Two groups of spider mites occur during dry season from January to May.  One group Tetramycychus cinnabarinus and T. neocaledonicus feed on under surface of leaves causing elongated streaks, chlorosis and withering of leaves.   In severe cases, it covers the upper surface also.  The other group Eutetramychus orientalis and Oligonychus biharensis feed on upper surface of leaves causing depletion of chlorophyll, resulting in typical rusted leathery appearance. Curling of leaves starting from margins is also noticed.  Water spray at run-off level, spraying neem oil or demethoate (0.05 %) is effective for control of mites.

Scale insect (Anoidomytellus albus) attack stem when stacked and occasionally in field causing drying.  Storing of stem in vertical position and spraying dimethoate (0.05 %) will be effective for control of insect.

Termites (Odontotermes obesus) and white grubs (Leucopholis coneophora) infest roots causing drying up of plants.  In severe cases, follow soil application of insecticides.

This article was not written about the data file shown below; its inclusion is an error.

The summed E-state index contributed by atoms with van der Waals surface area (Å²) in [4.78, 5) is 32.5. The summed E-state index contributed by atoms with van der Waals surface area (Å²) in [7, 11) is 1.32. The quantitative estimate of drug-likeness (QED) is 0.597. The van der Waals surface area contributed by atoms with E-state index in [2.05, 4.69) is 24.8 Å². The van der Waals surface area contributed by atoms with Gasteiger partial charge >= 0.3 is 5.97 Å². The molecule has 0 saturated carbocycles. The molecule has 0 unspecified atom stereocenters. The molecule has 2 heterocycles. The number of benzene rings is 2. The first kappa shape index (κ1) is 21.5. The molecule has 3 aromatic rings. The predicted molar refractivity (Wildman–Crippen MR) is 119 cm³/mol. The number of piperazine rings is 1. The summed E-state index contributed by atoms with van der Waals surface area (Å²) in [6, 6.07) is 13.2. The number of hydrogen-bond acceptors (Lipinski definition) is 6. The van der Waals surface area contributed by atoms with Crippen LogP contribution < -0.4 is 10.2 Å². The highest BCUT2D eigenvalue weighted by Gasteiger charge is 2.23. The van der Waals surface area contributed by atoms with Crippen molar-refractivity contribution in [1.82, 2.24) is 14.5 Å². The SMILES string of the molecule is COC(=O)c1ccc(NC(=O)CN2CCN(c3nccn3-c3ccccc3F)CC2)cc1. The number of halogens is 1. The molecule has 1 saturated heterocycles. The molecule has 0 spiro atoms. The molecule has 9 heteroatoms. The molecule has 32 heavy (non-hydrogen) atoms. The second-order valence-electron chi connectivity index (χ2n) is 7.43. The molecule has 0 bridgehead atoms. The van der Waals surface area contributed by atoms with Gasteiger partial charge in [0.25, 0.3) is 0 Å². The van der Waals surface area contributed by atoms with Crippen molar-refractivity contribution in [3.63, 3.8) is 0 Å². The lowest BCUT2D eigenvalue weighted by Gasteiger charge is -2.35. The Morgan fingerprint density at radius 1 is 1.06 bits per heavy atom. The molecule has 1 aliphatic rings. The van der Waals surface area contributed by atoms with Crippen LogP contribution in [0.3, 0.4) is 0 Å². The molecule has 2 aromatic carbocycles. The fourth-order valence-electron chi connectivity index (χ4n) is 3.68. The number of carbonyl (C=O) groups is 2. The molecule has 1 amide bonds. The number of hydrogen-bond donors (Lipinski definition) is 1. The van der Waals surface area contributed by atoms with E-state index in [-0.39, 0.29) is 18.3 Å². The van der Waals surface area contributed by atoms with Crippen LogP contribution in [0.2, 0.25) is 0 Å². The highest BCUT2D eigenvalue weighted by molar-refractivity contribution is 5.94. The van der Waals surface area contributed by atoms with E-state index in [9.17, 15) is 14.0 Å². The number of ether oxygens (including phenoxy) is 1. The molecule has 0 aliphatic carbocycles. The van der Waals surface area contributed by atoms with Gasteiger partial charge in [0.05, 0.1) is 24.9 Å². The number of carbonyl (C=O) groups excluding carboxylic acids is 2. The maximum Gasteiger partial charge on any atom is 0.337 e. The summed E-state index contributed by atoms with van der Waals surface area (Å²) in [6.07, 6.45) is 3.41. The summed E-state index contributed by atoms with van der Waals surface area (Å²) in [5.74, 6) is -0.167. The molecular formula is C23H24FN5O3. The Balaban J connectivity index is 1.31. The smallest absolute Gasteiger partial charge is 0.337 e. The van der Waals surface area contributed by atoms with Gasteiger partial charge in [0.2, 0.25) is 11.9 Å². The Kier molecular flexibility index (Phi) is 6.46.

Disease management :

Cassava Mosaic Disease is the most serious problems of cassava cultivation in Kerala and is caused by gemini virus.  Infested plants show reduction in leaf size and stunted growth, curling and ypical mosaic pattern.  Though quality is not reduced, yield reductin is considerable.  Field sanittion, selectin of disease free stem for planting, timely rogyuing, control of vector (white fly-Bemmisia tabaci), growing tolerant varieties like H-97, H-65, Sree Vaiskham and Sree Sahya are recommended for reducing disease incidence.

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Tuber rot caused by Phytophthora dreschleri.  This is more in ill-drained soils, infected tubers show brown discolouration of internal tissues and become rotten and emit foul smell.  Remove infected tubers and apply Trichoderma spp.

 


Harvesting :

Crop is ready for harvesting in 10-11 months after planting.  Short duration varieties can be harvested in 6-7 months.  Delayed harvest results in deterioratin of quality of tubers.  Harvesting is usually done by uprooting plants gently by holding stem.  After harvesting, stack stems vertically in well aerated place for use in subsequent lanting.
Yield is 25-30 t/ha for short duration varieties and 30-40 t/ha for other varieties.